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Marianne Paskowski

Episode Two: ‘Obamavision TV’

February 25, 2009 9:19 AM

President Barack Obama took to the nation’s airwaves last night, addressing a joint session of the House and Senate.

Barack Obama Addresses Congress

The morning after, critics are praising his speech, noting how telegenic he is, but in the end concluding that the president didn’t provide any real detail on how he was going to kick-start the economy. Instead, he provided a wide panorama with few in-depth plans.

Just yesterday the market soared when Fed head Ben Bernanke told a finance oversight committee that the administration has no intention of nationalizing the banks. The market closed up 236 points because investors heard what they wanted to hear,.

Today, after Obama’a Monday evening speech, the market is currently in the red, largely because Obama didn’t say yay or nay about nationalizing the banks.

And how could he, with the results not yet known as the nation’s banks begin to undergo the so-called new stress tests?

Obama was smart not to make promises he could not keep, even though he knew Wall Street wouldn’t like not getting clarity.

On a scale of 1 through 5, I’d rate Obamavision Episode Two a 4. Although his line “The nation that created the auto industry cannot walk away from it” was memorable, in was factually wrong.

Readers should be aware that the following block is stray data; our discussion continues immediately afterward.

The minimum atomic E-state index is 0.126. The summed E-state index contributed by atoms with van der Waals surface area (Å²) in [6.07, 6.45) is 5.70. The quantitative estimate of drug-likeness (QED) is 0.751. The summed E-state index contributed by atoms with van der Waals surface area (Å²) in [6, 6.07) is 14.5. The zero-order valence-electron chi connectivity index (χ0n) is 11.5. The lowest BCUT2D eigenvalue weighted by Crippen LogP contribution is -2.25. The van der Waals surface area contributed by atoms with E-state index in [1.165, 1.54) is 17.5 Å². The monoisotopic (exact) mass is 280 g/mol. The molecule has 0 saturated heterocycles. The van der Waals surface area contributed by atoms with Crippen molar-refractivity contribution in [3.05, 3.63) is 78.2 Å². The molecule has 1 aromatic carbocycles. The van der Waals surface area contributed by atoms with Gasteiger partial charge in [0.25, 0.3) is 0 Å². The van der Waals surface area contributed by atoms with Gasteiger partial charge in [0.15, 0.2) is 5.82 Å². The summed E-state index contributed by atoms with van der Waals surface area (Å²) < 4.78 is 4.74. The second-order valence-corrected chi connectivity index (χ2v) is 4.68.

Actually kudos there go to Germany’s Mercedes-Benz. Who knew? Thank you, CNN.


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Comments (10)


I would agree with a 4. It was a good speech, but it was exactly what I thought it was going to be. Let's also talk about the Republican response by the Louisiana gov. It was clearly written before Obama's speech.
Besides that, I'm not sure saying people from his state don't have much faith in the fed. gov due to Katrina means anything. All he did there was criticize a president from his own party. Then to say that people should trust them now, when they have gone away from their republican roots over the last 8 years? Isn't that what trust is? Call me crazy......

Marianne Paskowski:

It's easy for us to play Monday Morning Quarterback the morning after, but I think Obama blew an opportunity right in the rafters.

In attendance last night was "Sully," who was in DC testifying how his pay has been cut 40 percent in recent years and had no pension.

Sully, who successfully landed the US Airlines doomed jet in the Hudson River told a house committee that he didn't know of a single pilot, including himself, who would like to see their offspring become pilots.

With the cuts pilots have eaten, Sully says he and his pals "see negative consequences to the flying public."

But hey, Obama didn't ask me to write his speech...m

Scott Gilbert:

I also give high ratings for the speech last night, and noticed the misstatement. The automobile was not invented in the US. HOWEVER, the innovation of the assembly line that made cars affordable for the public is definitely an American invention, and I think THAT'S what the President meant.

Marianne Paskowski:

Thanks for the clarity there, Scott, God knows I've made bigger gaffes than he did last night. Obama has a lot on his plate, and it's all inter-twined, banks, homeowners, jobs, health care, alternative energy, to jump start the economy.

I give him a lot of credit...m

Jeff Mulligan:


Investors, unfortunately for them, are poor commentators on the political scene. They want certainty even when prudence argues against snap decisions or easy, predictable responses. You're right that Obama is avoiding over-promising, and should.

Investors like easy answers. But how loudly would they squeal should Obama say today "yes," then next week say, "on second thought ..."